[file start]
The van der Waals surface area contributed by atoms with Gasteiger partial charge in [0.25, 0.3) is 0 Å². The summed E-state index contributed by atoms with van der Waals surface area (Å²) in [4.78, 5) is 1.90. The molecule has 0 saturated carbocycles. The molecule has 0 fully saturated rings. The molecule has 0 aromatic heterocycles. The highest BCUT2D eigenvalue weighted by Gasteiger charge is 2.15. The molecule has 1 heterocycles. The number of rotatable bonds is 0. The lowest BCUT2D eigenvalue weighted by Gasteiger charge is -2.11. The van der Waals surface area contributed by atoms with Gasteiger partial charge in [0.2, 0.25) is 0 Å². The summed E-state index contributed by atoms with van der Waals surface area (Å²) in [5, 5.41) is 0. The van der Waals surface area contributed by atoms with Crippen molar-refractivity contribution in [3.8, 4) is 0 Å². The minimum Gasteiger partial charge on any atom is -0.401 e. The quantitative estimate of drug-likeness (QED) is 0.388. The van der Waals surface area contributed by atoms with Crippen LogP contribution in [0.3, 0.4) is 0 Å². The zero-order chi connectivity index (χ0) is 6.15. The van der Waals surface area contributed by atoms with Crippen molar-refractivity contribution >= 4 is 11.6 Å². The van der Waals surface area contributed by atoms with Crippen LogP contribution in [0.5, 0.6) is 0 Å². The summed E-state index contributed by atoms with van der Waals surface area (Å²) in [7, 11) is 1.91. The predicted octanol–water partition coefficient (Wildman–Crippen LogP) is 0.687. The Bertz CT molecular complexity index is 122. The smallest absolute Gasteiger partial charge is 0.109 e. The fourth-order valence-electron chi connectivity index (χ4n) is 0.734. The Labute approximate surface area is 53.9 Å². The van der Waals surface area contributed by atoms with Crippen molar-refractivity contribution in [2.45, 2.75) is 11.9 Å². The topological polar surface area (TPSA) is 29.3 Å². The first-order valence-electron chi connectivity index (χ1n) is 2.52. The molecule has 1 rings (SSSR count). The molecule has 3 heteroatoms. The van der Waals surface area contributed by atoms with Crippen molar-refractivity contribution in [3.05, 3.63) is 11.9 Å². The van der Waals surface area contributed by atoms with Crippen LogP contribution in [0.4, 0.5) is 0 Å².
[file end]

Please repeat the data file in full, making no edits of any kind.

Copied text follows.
The van der Waals surface area contributed by atoms with Gasteiger partial charge in [0.25, 0.3) is 0 Å². The summed E-state index contributed by atoms with van der Waals surface area (Å²) in [4.78, 5) is 1.90. The molecule has 0 saturated carbocycles. The molecule has 0 fully saturated rings. The molecule has 0 aromatic heterocycles. The highest BCUT2D eigenvalue weighted by Gasteiger charge is 2.15. The molecule has 1 heterocycles. The number of rotatable bonds is 0. The lowest BCUT2D eigenvalue weighted by Gasteiger charge is -2.11. The van der Waals surface area contributed by atoms with Gasteiger partial charge in [0.2, 0.25) is 0 Å². The summed E-state index contributed by atoms with van der Waals surface area (Å²) in [5, 5.41) is 0. The van der Waals surface area contributed by atoms with Crippen molar-refractivity contribution in [3.8, 4) is 0 Å². The minimum Gasteiger partial charge on any atom is -0.401 e. The quantitative estimate of drug-likeness (QED) is 0.388. The van der Waals surface area contributed by atoms with Crippen LogP contribution in [0.3, 0.4) is 0 Å². The zero-order chi connectivity index (χ0) is 6.15. The van der Waals surface area contributed by atoms with Crippen molar-refractivity contribution >= 4 is 11.6 Å². The van der Waals surface area contributed by atoms with Crippen LogP contribution in [0.5, 0.6) is 0 Å². The summed E-state index contributed by atoms with van der Waals surface area (Å²) in [7, 11) is 1.91. The predicted octanol–water partition coefficient (Wildman–Crippen LogP) is 0.687. The Bertz CT molecular complexity index is 122. The smallest absolute Gasteiger partial charge is 0.109 e. The fourth-order valence-electron chi connectivity index (χ4n) is 0.734. The Labute approximate surface area is 53.9 Å². The van der Waals surface area contributed by atoms with Crippen molar-refractivity contribution in [2.45, 2.75) is 11.9 Å². The topological polar surface area (TPSA) is 29.3 Å². The first-order valence-electron chi connectivity index (χ1n) is 2.52. The molecule has 1 rings (SSSR count). The molecule has 3 heteroatoms. The van der Waals surface area contributed by atoms with Crippen molar-refractivity contribution in [3.05, 3.63) is 11.9 Å². The van der Waals surface area contributed by atoms with Crippen LogP contribution in [0.4, 0.5) is 0 Å².